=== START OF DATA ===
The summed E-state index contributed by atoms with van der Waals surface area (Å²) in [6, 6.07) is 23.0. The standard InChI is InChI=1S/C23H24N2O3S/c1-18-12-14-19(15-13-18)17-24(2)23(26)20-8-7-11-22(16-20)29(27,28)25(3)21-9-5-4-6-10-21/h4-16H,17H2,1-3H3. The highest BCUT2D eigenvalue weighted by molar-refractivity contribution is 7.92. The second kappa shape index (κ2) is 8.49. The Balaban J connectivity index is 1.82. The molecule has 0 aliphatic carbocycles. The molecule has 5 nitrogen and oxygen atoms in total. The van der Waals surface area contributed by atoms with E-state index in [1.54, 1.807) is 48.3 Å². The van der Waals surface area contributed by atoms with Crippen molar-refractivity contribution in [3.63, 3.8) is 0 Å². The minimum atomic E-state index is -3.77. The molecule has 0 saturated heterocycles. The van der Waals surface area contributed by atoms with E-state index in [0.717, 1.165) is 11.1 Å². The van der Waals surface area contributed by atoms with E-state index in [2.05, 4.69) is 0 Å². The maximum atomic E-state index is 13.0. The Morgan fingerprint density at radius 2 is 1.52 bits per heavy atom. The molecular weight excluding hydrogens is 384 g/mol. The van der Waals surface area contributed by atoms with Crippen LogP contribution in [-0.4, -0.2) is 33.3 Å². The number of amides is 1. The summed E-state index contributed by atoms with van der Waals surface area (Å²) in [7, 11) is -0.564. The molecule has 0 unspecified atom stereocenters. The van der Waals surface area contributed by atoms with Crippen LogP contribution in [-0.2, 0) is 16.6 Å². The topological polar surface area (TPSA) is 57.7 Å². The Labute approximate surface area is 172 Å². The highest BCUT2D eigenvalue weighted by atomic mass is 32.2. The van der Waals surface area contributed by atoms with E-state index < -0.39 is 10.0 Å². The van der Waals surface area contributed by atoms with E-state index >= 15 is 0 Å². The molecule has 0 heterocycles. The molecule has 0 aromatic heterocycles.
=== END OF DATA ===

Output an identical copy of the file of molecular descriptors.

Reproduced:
The summed E-state index contributed by atoms with van der Waals surface area (Å²) in [6, 6.07) is 23.0. The standard InChI is InChI=1S/C23H24N2O3S/c1-18-12-14-19(15-13-18)17-24(2)23(26)20-8-7-11-22(16-20)29(27,28)25(3)21-9-5-4-6-10-21/h4-16H,17H2,1-3H3. The highest BCUT2D eigenvalue weighted by molar-refractivity contribution is 7.92. The second kappa shape index (κ2) is 8.49. The Balaban J connectivity index is 1.82. The molecule has 0 aliphatic carbocycles. The molecule has 5 nitrogen and oxygen atoms in total. The van der Waals surface area contributed by atoms with E-state index in [1.54, 1.807) is 48.3 Å². The van der Waals surface area contributed by atoms with Crippen molar-refractivity contribution in [3.63, 3.8) is 0 Å². The minimum atomic E-state index is -3.77. The molecule has 0 saturated heterocycles. The van der Waals surface area contributed by atoms with E-state index in [0.717, 1.165) is 11.1 Å². The van der Waals surface area contributed by atoms with E-state index in [2.05, 4.69) is 0 Å². The maximum atomic E-state index is 13.0. The Morgan fingerprint density at radius 2 is 1.52 bits per heavy atom. The molecular weight excluding hydrogens is 384 g/mol. The van der Waals surface area contributed by atoms with Crippen LogP contribution in [-0.4, -0.2) is 33.3 Å². The number of amides is 1. The summed E-state index contributed by atoms with van der Waals surface area (Å²) in [7, 11) is -0.564. The molecule has 0 unspecified atom stereocenters. The van der Waals surface area contributed by atoms with Crippen LogP contribution in [-0.2, 0) is 16.6 Å². The topological polar surface area (TPSA) is 57.7 Å². The Labute approximate surface area is 172 Å². The highest BCUT2D eigenvalue weighted by atomic mass is 32.2. The van der Waals surface area contributed by atoms with E-state index < -0.39 is 10.0 Å². The van der Waals surface area contributed by atoms with E-state index >= 15 is 0 Å². The molecule has 0 heterocycles. The molecule has 0 aromatic heterocycles.